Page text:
By Lefteris Yallouros – Athens
Greek Finance minister Gikas Hardouvelis will present the country’s plan to exit its bailout deal to eurozone counterparts in a crucial Eurogroup meeting on Thursday.
The Greek government wants to exit the current program by the end of the year and have a precautionary credit line established for a six to twelve month period. The International Monetary Fund will act as technical advisor according to Greek plans.
“Greece will continue to have the support of the European partners. They may not be co-drivers in the car but they are safe in the back seat and you have a buffer in case something negative happens that you can draw on,” Hardouvelis told Reuters on Wednesday.
“So the micro-management will be gone in the sense that there will be simply few items to focus on,” said Hardouvelis. “We expect that the auditing is not going to be as official, and it should not generate the hoopla it generated during these four years” he added.
Whether or not the Greek plan is approved largely depends on the final troika review which is currently on hold and will resume this month. The eurogroup will examine if there was substantial progress in implementing the remaining reforms as well as seek to secure that Greece takes on more reform commitments before the European part of the program ends at the end of the year (Greece is due to receive its final loan tranche from the EFSM in December).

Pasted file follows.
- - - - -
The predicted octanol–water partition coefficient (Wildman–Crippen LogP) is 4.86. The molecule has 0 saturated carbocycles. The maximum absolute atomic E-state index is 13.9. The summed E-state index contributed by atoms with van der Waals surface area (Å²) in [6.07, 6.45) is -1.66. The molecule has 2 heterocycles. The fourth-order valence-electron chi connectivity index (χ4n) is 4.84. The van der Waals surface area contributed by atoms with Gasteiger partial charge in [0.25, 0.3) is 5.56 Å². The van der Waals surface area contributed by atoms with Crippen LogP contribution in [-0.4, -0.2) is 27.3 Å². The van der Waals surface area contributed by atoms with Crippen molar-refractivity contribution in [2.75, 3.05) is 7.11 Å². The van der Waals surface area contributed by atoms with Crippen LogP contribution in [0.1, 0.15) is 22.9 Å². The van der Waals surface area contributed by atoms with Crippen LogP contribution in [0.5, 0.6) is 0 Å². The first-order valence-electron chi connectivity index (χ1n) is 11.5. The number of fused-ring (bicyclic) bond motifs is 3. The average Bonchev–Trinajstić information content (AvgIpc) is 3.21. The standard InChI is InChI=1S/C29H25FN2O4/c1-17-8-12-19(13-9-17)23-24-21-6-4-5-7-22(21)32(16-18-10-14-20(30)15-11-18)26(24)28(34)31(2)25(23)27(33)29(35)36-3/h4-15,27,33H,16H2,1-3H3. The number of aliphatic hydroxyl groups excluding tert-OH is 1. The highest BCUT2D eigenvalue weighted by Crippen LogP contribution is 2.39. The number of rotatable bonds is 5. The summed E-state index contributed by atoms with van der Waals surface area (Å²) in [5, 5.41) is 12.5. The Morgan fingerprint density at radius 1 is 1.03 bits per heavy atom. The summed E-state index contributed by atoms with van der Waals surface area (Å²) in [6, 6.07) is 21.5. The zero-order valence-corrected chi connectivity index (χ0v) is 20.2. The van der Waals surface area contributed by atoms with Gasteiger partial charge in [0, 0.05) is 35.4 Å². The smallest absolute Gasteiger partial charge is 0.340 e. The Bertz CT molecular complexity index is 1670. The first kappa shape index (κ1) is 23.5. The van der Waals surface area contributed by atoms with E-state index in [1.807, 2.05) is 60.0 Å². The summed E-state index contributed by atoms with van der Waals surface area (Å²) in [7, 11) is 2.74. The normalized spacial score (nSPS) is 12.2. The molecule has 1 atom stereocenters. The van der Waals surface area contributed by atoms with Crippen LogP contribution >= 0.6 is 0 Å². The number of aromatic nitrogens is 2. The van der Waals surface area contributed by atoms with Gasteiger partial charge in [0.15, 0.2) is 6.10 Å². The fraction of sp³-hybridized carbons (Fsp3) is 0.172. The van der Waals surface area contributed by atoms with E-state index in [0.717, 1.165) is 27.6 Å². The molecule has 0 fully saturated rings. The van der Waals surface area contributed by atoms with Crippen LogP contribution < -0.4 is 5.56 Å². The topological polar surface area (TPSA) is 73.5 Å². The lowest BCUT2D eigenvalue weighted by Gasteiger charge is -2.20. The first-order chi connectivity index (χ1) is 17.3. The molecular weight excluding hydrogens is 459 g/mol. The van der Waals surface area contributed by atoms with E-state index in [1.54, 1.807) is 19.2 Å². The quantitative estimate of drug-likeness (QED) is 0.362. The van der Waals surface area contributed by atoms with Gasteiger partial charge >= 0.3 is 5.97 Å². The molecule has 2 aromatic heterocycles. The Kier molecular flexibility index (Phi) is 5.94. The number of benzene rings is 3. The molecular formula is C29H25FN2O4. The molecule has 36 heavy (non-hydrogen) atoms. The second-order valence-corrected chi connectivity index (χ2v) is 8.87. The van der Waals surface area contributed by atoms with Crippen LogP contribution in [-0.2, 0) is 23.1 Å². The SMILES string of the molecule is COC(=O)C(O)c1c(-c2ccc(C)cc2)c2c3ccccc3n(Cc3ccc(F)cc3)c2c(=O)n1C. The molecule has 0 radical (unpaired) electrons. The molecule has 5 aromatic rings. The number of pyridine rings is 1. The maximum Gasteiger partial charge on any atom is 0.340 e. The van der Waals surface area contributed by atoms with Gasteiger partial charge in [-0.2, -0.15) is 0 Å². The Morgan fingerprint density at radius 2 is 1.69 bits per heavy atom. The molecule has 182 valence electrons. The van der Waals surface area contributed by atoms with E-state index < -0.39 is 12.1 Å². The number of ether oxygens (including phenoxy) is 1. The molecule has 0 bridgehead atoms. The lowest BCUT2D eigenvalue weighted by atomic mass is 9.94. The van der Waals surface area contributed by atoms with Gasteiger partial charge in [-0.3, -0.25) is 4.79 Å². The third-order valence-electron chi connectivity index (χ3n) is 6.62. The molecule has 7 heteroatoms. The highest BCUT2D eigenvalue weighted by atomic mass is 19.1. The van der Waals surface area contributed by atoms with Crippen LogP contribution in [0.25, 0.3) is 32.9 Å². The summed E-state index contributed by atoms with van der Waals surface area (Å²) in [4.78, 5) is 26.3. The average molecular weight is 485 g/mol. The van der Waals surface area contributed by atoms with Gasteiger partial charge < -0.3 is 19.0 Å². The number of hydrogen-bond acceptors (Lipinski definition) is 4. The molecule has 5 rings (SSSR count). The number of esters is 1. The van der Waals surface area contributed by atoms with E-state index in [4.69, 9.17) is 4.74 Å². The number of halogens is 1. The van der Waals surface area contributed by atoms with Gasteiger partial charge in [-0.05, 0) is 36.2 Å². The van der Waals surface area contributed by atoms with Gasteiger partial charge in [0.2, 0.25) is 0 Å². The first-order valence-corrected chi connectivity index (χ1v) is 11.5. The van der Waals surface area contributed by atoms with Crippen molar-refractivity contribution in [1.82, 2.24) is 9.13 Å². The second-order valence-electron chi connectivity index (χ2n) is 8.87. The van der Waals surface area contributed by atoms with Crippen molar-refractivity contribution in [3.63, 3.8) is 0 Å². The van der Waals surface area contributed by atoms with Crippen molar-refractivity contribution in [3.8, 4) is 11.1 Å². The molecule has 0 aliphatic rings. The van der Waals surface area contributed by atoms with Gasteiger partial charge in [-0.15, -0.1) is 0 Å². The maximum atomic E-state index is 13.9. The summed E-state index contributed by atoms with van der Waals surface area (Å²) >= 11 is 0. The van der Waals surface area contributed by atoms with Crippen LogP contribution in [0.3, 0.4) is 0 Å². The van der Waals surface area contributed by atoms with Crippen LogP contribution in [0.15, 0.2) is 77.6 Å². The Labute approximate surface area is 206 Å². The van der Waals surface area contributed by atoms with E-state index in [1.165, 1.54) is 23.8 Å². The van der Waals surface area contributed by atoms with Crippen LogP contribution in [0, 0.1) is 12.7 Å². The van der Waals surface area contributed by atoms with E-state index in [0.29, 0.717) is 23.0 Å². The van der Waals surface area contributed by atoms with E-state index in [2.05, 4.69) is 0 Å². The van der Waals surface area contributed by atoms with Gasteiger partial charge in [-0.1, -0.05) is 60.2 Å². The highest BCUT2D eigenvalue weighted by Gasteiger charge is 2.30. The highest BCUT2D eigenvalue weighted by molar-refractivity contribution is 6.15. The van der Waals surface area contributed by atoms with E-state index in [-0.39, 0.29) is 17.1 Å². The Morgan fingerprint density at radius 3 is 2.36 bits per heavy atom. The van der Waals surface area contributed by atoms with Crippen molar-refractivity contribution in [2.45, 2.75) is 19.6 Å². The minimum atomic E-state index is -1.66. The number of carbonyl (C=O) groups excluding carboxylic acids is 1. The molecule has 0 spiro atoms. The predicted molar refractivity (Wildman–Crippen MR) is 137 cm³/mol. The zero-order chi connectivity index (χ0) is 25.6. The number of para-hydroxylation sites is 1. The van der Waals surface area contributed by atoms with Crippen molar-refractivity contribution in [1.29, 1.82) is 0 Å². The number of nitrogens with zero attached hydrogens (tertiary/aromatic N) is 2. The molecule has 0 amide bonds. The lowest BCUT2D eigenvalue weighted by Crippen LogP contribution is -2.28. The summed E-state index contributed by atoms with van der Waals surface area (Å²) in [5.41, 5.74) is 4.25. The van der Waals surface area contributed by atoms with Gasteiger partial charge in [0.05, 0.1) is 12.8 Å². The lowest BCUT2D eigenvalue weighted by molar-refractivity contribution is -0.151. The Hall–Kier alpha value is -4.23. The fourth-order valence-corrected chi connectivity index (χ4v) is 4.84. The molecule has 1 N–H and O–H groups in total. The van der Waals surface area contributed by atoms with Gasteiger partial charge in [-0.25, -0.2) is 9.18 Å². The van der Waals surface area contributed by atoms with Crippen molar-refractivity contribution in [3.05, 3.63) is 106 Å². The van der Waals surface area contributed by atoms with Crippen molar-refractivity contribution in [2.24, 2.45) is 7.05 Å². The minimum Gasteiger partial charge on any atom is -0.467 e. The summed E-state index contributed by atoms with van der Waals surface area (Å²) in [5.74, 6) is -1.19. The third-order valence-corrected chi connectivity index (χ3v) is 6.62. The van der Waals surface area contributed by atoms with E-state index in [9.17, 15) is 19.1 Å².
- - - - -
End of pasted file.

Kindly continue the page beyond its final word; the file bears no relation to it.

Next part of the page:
EU and IMF inspectors will have just weeks available for a deal to be sealed before the targeted date of Dec. 8, when a crucial meeting of euro zone finance ministers will be held.
“This review is different from previous reviews because we know that we have to finish quickly. There was no deadline on the earlier ones,” Hardouvelis said, adding that once the review was over the issue of further debt relief could begin.
Meanwhile, Eurogroup chief, Jeroen Dijsselbloem, hinted at a potential extension of the current bailout program on Wednesday. However, according to a Greek Finance ministry statement, Dijsselbloem has reassured Gikas Hardouvelis that his comments only referred to the phase after the current program and not its extension.